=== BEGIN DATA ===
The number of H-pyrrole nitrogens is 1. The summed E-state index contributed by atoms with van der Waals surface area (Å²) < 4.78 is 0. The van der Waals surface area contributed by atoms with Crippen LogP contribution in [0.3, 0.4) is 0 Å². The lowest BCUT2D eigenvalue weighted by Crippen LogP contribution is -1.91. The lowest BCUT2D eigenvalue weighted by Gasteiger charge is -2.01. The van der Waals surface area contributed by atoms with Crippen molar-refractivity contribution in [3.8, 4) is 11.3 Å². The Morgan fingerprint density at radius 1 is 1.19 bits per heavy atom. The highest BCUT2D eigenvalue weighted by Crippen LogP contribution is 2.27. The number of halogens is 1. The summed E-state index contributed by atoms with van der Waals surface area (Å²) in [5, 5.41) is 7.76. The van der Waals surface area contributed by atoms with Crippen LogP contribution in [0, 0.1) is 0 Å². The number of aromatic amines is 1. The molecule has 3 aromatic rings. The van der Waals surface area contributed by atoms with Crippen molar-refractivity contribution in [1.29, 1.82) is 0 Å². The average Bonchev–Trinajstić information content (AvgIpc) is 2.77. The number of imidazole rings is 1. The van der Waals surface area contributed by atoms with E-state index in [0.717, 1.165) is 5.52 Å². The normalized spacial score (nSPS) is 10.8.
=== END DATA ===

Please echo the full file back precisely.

The number of H-pyrrole nitrogens is 1. The summed E-state index contributed by atoms with van der Waals surface area (Å²) < 4.78 is 0. The van der Waals surface area contributed by atoms with Crippen LogP contribution in [0.3, 0.4) is 0 Å². The lowest BCUT2D eigenvalue weighted by Crippen LogP contribution is -1.91. The lowest BCUT2D eigenvalue weighted by Gasteiger charge is -2.01. The van der Waals surface area contributed by atoms with Crippen molar-refractivity contribution in [3.8, 4) is 11.3 Å². The Morgan fingerprint density at radius 1 is 1.19 bits per heavy atom. The highest BCUT2D eigenvalue weighted by Crippen LogP contribution is 2.27. The number of halogens is 1. The summed E-state index contributed by atoms with van der Waals surface area (Å²) in [5, 5.41) is 7.76. The van der Waals surface area contributed by atoms with Crippen LogP contribution in [0, 0.1) is 0 Å². The number of aromatic amines is 1. The molecule has 3 aromatic rings. The van der Waals surface area contributed by atoms with Crippen molar-refractivity contribution in [1.29, 1.82) is 0 Å². The average Bonchev–Trinajstić information content (AvgIpc) is 2.77. The number of imidazole rings is 1. The van der Waals surface area contributed by atoms with E-state index in [0.717, 1.165) is 5.52 Å². The normalized spacial score (nSPS) is 10.8.